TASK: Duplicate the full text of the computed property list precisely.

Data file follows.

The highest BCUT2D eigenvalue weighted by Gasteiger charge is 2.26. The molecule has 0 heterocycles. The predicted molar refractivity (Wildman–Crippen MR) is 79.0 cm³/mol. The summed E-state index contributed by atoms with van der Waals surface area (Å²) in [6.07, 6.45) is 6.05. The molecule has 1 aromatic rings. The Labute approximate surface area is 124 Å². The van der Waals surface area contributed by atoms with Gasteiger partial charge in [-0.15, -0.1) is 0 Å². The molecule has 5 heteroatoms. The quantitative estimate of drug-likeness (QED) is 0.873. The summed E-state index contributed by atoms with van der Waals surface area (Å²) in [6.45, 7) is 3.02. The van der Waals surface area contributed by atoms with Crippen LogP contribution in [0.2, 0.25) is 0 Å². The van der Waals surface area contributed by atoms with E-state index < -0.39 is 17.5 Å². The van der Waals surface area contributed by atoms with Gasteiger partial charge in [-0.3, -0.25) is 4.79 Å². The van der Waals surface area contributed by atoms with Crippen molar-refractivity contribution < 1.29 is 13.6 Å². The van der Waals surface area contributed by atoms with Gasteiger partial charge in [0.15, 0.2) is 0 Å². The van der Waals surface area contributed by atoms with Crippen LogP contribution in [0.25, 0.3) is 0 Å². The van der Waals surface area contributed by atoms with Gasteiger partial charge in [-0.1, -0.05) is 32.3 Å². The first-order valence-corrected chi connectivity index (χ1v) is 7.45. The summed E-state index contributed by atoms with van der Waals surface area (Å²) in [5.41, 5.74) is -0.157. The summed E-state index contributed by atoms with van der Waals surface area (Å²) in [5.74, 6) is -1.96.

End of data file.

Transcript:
The highest BCUT2D eigenvalue weighted by Gasteiger charge is 2.26. The molecule has 0 heterocycles. The predicted molar refractivity (Wildman–Crippen MR) is 79.0 cm³/mol. The summed E-state index contributed by atoms with van der Waals surface area (Å²) in [6.07, 6.45) is 6.05. The molecule has 1 aromatic rings. The Labute approximate surface area is 124 Å². The van der Waals surface area contributed by atoms with Gasteiger partial charge in [-0.15, -0.1) is 0 Å². The molecule has 5 heteroatoms. The quantitative estimate of drug-likeness (QED) is 0.873. The summed E-state index contributed by atoms with van der Waals surface area (Å²) in [6.45, 7) is 3.02. The van der Waals surface area contributed by atoms with Crippen LogP contribution in [0.2, 0.25) is 0 Å². The van der Waals surface area contributed by atoms with E-state index < -0.39 is 17.5 Å². The van der Waals surface area contributed by atoms with Gasteiger partial charge in [-0.3, -0.25) is 4.79 Å². The van der Waals surface area contributed by atoms with Crippen molar-refractivity contribution < 1.29 is 13.6 Å². The van der Waals surface area contributed by atoms with Gasteiger partial charge in [0.15, 0.2) is 0 Å². The van der Waals surface area contributed by atoms with Crippen LogP contribution in [0.25, 0.3) is 0 Å². The van der Waals surface area contributed by atoms with Gasteiger partial charge in [-0.1, -0.05) is 32.3 Å². The first-order valence-corrected chi connectivity index (χ1v) is 7.45. The summed E-state index contributed by atoms with van der Waals surface area (Å²) in [5.41, 5.74) is -0.157. The summed E-state index contributed by atoms with van der Waals surface area (Å²) in [5.74, 6) is -1.96.